Bring Me the Horizon Review – The UK’s Best Rock Band NowPosted by Mike Schumacher
Oli Sykes yells, “I haven’t seen a mosh pit in 18 fucking months, so you better make it good.” Bring Me the Horizon’s latest UK stadium tour has begun, and the band’s vocalist seems to be overjoyed to be back in the heart of things.
The Sheffield quintet’s concert in Hull tonight, the first of the Post Human tour, is their first in the East Riding of Yorkshire in well over a decade. Much has happened in that time: they’ve gone from rough-and-ready deathcore possibilities to a sleek, pop-metal hit machine with two Grammy nominations, two UK No 1 albums — first Amo in 2018 and then Post Human: Survival Horror last year – and conquered America.
The band’s live show is wacky and often borders on cliché, but it’s hard not to be enthralled by this stunning clash of polished pop and scorching metal.
Dear Diary has obvious Resident Evil allusions (“Dear diary, dog stopped barking, probably because I ate his face / Tasty, itchy, TV say there’s no more human race”), while Sykes shuffles around the stage in his best zombie impersonation. Even grizzled thrash legends Slayer may enjoy these fast riffs, whisper it.
Shadow Moses’ doomy soundscapes and walls of jagged guitars have the arena’s foundations trembling with enormous, whirling circular pits while thousands of voices shout back at the band, in another gaming reference to Konami classic Metal Gear Solid. DiE4u, a brand new song that has more in common with Ed Sheeran than Slipknot, has only been out for 100 hours, but that doesn’t matter: its live premiere is met with enthusiastic fists in the air.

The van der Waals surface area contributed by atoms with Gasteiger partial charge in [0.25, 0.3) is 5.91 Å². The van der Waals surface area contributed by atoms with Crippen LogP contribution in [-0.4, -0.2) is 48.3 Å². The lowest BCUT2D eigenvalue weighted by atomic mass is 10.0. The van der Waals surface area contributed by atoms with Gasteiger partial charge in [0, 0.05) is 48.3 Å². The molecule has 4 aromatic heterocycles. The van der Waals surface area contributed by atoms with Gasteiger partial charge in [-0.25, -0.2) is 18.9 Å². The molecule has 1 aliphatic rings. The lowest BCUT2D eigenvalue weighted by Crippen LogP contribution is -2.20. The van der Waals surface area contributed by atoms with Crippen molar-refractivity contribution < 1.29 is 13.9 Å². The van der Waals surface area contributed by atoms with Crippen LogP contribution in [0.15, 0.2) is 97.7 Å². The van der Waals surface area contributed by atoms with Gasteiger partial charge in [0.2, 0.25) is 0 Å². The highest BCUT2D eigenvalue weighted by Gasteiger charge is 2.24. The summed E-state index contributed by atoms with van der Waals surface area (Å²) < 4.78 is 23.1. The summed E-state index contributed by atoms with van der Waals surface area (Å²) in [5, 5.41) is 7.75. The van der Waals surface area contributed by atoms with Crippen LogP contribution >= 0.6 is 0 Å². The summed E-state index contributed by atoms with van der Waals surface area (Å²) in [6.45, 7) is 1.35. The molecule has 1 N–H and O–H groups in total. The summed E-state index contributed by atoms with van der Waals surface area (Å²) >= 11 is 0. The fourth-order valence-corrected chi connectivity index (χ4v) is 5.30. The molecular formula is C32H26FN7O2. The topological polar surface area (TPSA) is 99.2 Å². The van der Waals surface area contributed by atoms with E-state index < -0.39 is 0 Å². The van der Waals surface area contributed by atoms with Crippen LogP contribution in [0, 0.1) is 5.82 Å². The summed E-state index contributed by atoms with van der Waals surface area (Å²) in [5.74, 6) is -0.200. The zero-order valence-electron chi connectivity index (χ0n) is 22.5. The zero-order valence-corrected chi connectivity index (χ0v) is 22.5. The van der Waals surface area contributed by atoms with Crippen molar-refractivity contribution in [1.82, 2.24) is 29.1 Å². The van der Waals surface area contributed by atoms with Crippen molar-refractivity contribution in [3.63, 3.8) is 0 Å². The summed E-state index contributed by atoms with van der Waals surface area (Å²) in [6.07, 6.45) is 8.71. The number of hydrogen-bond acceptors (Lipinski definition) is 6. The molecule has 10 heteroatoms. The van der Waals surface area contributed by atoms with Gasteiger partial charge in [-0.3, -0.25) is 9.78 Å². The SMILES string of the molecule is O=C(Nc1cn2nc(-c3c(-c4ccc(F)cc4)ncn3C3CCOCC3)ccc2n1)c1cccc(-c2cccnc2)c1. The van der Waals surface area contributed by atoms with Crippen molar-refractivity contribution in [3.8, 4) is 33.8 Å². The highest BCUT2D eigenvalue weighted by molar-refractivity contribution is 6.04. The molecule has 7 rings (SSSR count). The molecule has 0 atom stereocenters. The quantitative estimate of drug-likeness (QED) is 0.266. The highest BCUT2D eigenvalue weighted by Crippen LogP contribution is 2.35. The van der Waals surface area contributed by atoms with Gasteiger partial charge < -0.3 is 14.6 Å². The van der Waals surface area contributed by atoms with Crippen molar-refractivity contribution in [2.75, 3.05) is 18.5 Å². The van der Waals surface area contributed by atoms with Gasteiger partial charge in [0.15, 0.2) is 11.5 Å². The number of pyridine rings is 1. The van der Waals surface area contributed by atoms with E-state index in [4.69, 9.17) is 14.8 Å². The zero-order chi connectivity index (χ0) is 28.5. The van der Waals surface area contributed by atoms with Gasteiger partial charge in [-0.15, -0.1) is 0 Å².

It’s not all fire and brimstone. A teary-eyed crowd is hanging on Sykes’ every word in a stripped-down version of Follow You, in which keyboardist Jordan Fish and guitarist Lee Malia take center stage alongside the singer.
He even advises someone in the front row to hold off on the tears so as not to irritate him. He adds, “You have no idea how much we’ve missed this.”
The sheer spectacle is the most striking aspect. The spectacular graphics and state-of-the-art strobe lighting are enough of a sensory assault on their own, but Sykes is accompanied by a couple of dancers throughout the majority of the night.
They’re dressed as half cheerleader, part Doctor Who Cybermen, replete with pompoms, for Happy Song.
The allusions to the epidemic are numerous, but mainly as lighthearted acknowledgments of the previous 18 months. The band’s calling card these days is combining electronic elements with nu-bravado, metal’s and Parasite Eve is a strong example that takes aim at Cummings et al: “When all the king’s sources and friends don’t know their pathogens from their arses.”
The dancers are now dressed in hazmat suits, and Sykes asks Hull, “Who got Covid?”
The gradual, confident ascent of Bring Me the Horizon portends many more years in rock’s top echelons. The band’s average age is just 34, despite eight studio albums. And, given Malia’s statement to this newspaper in 2013 that they would “never sell out arenas,” those expectations need to be revised.
Stadiums, after all, aren’t out of the question. Bring Me the Horizon is, and has been, the country’s top rock act for quite some time.
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